Four Confederate-era statues displayed in a main area on the University of Texas campus in Austin disappeared overnight Sunday after the school's president ordered their immediate removal.
University of Texas President Gregory Fenves said in a statement released late Sunday night that the statues had become symbols for white supremacy and had to be taken down.
"Last week, the horrific displays of hatred at the University of Virginia and in Charlottesville shocked and saddened the nation," Fenves wrote. "These events make it clear, now more than ever, that Confederate monuments have become symbols of modern white supremacy and neo-Nazism."
Fenves said three of the statues would be relocated, and one would likely be erected in a different area on campus.
"The statues depicting Robert E. Lee, Albert Sidney Johnston, John Reagan and James Stephen Hogg are now being removed from the Main Mall," he said. "The Lee, Johnston and Reagan statues will be added to the collection of the Briscoe Center for scholarly study. The statue of James Hogg, governor of Texas (1891-1895), will be considered for re-installation at another campus site."
Although Fenves ordered the removal to take place overnight to avoid any possible confrontations, it didn't stop a crowd from gathering while those on both sides of the argument voiced their opinions.
According to the Austin American-Statesman, there was a heavy police presence and a small group of about 30 people stood behind the barricades and watched as crews removed the statues shortly after midnight on Monday.
"Erected during the period of Jim Crow laws and segregation, the statues represent the subjugation of African-Americans. That remains true today for white supremacists who use them to symbolize hatred and bigotry," Fenves said in his statement.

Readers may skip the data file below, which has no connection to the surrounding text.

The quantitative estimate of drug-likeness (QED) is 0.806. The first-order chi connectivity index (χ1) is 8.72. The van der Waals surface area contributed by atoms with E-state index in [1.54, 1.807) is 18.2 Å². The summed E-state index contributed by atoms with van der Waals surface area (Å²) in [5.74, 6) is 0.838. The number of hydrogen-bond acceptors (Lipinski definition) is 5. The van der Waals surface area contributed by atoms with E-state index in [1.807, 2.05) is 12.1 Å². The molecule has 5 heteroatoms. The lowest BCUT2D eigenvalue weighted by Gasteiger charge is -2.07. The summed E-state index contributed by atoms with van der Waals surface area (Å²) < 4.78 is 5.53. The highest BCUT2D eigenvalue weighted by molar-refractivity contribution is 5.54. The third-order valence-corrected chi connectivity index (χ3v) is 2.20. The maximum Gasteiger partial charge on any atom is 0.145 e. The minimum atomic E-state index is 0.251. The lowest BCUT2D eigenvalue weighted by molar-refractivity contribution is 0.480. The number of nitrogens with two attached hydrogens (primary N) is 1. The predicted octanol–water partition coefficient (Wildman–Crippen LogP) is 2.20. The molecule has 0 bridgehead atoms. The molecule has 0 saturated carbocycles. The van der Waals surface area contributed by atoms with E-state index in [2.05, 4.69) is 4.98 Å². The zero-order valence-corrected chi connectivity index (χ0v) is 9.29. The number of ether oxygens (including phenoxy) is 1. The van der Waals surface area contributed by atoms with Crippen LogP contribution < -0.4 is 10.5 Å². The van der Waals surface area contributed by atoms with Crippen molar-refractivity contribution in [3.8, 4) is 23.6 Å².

"We do not choose our history, but we choose what we honor and celebrate on our campus," he added.
Another step in a heated debate
The debate over whether Confederate memorials should still exist in public places was propelled into the national spotlight after a protest of a Confederate-era statue removal in Charlottesville, Virginia, earlier this month led to a violent clash between those identifying as white nationalists and counterprotesters.
Several schools in southern parts of the country still display Confederate-era memorials in main areas of their campus honoring key figures and Confederate soldiers in the war, including the University of Mississippi and the University of North Carolina at Chapel Hill. Although both have been pressured to remove the statues since the events in Charlottesville, neither university has announced any plans to do so.
Those supporting the takedown of public Confederate-era statues say the memorials are outdated and do not represent American values as they are today, but instead embolden racists and white supremacists to be more outspoken in their beliefs.
Critics of the removals happening across the nation say the monuments represent history, which cannot be erased.